And God said, This is the token of the covenant which I make between me and you and every living creature that is with you…
The bow, which cheers us in the first pages of our Bible, shines brightly to the last. We read in the Revelation that John was in the Spirit; a door was opened before him in heaven; and, behold, a throne was set. But what encircled it? The rainbow (Revelation 4:3; Revelation 10:1). Thus in the fullest blaze of the Gospel, the bow continued the chosen emblem of the grace and truth which came by Jesus Christ. Let a few cases from the diary of experience illustrate this. In our journey through the wilderness, the horizon is often obscured by storms like these; terrors of conscience — absence of peace — harassing perplexities — crushing burdens of difficulties. But from behind these dusky curtains, the bow strides forth in its strength. It is indeed a cheerless day, when errors of conscience pour down pitiless peltings. Spectres of past sins start up. A grim array of bygone iniquities burst their tombs; and each terrifies by hideous form, and each points to eternal death as its due. The light of life seems excluded by She dread, Can there be hope, when sins have been so many and so grievous, and against the clearest knowledge, and after such tender pardons, and such healings of mercy? Wild is this tempest's roar; but in its midst faith can still look upwards, and see Jesus with outstretched arms before the throne of God. There is a rainbow upon His head, and the bright colours write, "Father, forgive them." "The blood of Jesus Christ His Son cleanseth us from all sin." The darkness vanishes, and clear joy returns. Absence of peace, too, is a heavy cloud. Many a cross of spiritual distress lies in the believer's path. Today he may recline joyously on the sunny slopes of the Gospel; tomorrow the thunders of Sinai affright. Today David sits high at the banquet of the king; tomorrow he is an outcast in the cave of Adullam. But in these dreary hours the gladdening bow, which crowns the Redeemer's head, will suddenly appear. In letters of light the truth is emblazoned, "Jesus Christ, the same yesterday, and today, and forever." "I change not; therefore are ye not consumed." "I will never leave thee nor forsake thee." Again the darkness vanishes, and clear joy returns. Perplexities are often as a mass of clouds. The pilgrim would climb the hill of Zion, but impassable rocks are on either side: the sea is in the front; the Egyptians in the rear. He sighs, as the lepers of Samaria, "If we say, we will enter into the city, then the famine is in the city, and we shall die there. And if we sit still here, we die also" (2 Kings 7:4). He is in the straits of David. The enemy has left him desolate; his friends are ready to stone him (1 Samuel 30:6). But he looks aloft to Jesus, and the bow is bright. The "faithful and true Witness" cheers him onward: "This is the way, walk in it." "I will instruct thee and teach thee in the way which thou shelf go, I will guide thee with Mine eye." So, also, burdens of difficulties often oppress. The believer is ready to sink beneath the weight. Moses felt this when he said, "Who am I, that I should go unto Pharaoh, and that I should bring forth the children of Israel?" But a bow was in the cloud, and it sparkled with the promise, "Certainly I will be with thee." He went and prospered. The women on the way to the sepulchre were in gloom: "Who," said they, "will roll us away the stone?" But a bow was in the cloud. Hoping against hope, they advanced, and the stone was gone. Paul trembled when he was to stand alone before the tyrant and his court. But a bow was in the cloud, and he took courage: "At my first answer no man stood with me, but all men forsook me. Notwithstanding, the Lord stood with me, and strengthened me, and I was delivered out of the mouth of the lion."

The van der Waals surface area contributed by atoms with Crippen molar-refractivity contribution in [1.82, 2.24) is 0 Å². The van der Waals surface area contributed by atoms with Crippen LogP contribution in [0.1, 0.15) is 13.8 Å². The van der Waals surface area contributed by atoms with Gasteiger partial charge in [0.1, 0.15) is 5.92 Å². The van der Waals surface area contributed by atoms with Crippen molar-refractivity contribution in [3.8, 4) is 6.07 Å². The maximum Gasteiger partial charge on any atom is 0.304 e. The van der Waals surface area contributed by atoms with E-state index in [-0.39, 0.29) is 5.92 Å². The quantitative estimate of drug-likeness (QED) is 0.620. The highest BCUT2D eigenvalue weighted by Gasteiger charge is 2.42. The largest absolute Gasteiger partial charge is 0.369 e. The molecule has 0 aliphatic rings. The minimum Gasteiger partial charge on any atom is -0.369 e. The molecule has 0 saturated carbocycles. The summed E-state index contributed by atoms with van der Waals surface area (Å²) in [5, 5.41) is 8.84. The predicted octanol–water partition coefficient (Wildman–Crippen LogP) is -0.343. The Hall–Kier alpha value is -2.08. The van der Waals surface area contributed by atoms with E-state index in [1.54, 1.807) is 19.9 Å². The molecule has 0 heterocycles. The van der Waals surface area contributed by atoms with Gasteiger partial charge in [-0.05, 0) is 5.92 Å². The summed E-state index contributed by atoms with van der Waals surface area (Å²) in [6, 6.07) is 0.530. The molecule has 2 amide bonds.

Parallel VersesKJV: And God said, This is the token of the covenant which I make between me and you and every living creature that is with you, for perpetual generations: